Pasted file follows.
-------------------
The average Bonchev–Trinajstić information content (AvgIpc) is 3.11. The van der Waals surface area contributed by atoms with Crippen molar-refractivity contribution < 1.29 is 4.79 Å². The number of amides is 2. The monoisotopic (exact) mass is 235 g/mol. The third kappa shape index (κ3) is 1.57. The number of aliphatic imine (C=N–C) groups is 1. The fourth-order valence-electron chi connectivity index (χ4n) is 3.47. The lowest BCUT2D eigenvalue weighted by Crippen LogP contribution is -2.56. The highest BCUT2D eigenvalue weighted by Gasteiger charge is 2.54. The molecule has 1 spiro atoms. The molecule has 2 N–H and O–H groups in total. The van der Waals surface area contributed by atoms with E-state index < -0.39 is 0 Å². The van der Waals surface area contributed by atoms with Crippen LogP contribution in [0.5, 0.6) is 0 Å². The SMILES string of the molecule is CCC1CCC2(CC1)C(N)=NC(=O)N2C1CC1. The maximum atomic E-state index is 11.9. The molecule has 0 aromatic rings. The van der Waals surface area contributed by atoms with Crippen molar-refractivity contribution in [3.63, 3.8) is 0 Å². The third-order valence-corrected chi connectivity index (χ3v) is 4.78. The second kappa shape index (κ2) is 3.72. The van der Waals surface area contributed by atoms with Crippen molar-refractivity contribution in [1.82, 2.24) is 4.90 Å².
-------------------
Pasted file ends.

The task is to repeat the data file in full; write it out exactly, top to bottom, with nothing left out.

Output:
The average Bonchev–Trinajstić information content (AvgIpc) is 3.11. The van der Waals surface area contributed by atoms with Crippen molar-refractivity contribution < 1.29 is 4.79 Å². The number of amides is 2. The monoisotopic (exact) mass is 235 g/mol. The third kappa shape index (κ3) is 1.57. The number of aliphatic imine (C=N–C) groups is 1. The fourth-order valence-electron chi connectivity index (χ4n) is 3.47. The lowest BCUT2D eigenvalue weighted by Crippen LogP contribution is -2.56. The highest BCUT2D eigenvalue weighted by Gasteiger charge is 2.54. The molecule has 1 spiro atoms. The molecule has 2 N–H and O–H groups in total. The van der Waals surface area contributed by atoms with E-state index < -0.39 is 0 Å². The van der Waals surface area contributed by atoms with Crippen LogP contribution in [0.5, 0.6) is 0 Å². The SMILES string of the molecule is CCC1CCC2(CC1)C(N)=NC(=O)N2C1CC1. The maximum atomic E-state index is 11.9. The molecule has 0 aromatic rings. The van der Waals surface area contributed by atoms with Crippen molar-refractivity contribution in [3.63, 3.8) is 0 Å². The third-order valence-corrected chi connectivity index (χ3v) is 4.78. The second kappa shape index (κ2) is 3.72. The van der Waals surface area contributed by atoms with Crippen molar-refractivity contribution in [1.82, 2.24) is 4.90 Å².